also says he soon after began to have trouble in school. He said professors 
refused to schedule him for exams on May 31, the day of his scheduled FSB 
meeting. Barkovsky said one professor explained such a refusal by saying, 
"The situation has changed." Soon after, Barkovsky was expelled. 

The Baltic State faculty mentioned in Barkovsky's letter could not be reached 
for comment. But Igor Kuzmin, deputy rector of the university, said in a 
telephone interview that Barkovsky was expelled because he was a bad student. 

"This scandal is groundless," Kuzmin said. "There have been no FSB 
representatives in the university, and this student was expelled because he 
was a poor student who didn't attend lectures and who had very bad results." 

Kuzmin had no explanation for the similar allegations of Barkovsky's 
classmate, Suzdal, who was also expelled recently. Barkovsky says Suzdal was 
told by the university officials who expelled him that "you have to use your 
head when choosing your party." 

Education Ministry officials were expected at Baltic State this week to 
investigate the Barkovsky-Suzdal allegations, Kuzmin said. He added that the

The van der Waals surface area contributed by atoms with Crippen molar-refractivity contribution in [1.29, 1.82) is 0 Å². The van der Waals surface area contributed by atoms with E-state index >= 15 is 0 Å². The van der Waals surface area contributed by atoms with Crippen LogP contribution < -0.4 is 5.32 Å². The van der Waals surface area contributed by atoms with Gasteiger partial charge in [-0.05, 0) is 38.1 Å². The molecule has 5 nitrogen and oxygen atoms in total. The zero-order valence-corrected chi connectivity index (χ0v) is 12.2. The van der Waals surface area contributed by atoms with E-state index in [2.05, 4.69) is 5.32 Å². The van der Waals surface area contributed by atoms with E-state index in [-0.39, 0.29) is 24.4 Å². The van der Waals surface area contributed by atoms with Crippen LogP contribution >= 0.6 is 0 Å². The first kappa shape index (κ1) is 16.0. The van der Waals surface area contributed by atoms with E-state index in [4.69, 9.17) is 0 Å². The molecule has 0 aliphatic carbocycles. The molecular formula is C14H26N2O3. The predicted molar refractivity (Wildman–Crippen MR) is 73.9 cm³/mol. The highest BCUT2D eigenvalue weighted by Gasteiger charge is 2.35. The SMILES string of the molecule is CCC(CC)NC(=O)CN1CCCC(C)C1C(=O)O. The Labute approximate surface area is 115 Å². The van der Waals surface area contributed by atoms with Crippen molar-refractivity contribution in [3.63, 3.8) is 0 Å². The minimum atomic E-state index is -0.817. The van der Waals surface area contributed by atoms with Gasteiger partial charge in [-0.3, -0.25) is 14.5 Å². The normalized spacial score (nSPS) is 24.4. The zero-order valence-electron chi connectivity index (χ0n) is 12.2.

ministry had asked him to compile a report on all students at the university 
engaged in any sort of political activity with any party. 

Barkovsky and Suzdal both worked for Yabloko during the State Duma elections 
in 1999, the presidential race in March, and the St. Petersburg gubernatorial 
race in May, when Yabloko candidate Igor Artemyev was soundly beaten by 
incumbent Governor Vladimir Yakovlev. 

President Putin, a former deputy mayor of St. Petersburg and a 17-year 
veteran of the KGB, has expressed admiration for Soviet-era informers, 
calling them patriots. Yabloko's Yavlinsky, in a televised ORT interview this 
week, countered that the culture of informers and informing ought to be 

"Creating an atmosphere of surveillance and blackmail will lead to enormous 
losses for our nation," Yavlinsky said. "To foster an atmosphere of informing 
will mean to scare off the very best. ž They won't want to participate in 
public life, or to work for the good of their country." 


S.Korean officials teach Russia crisis-management
By Julie Tolkacheva

MOSCOW, June 20 (Reuters) - South Korea gave Russia a crash course on crisis 
management on Tuesday, saying the first lesson was to make the country's 
economic policies more transparent. 

Ex-finance and economy minister Kang Bong-kyun told a seminar for Russian 
officials that South Korea, which suffered an economic crisis in 1997, just a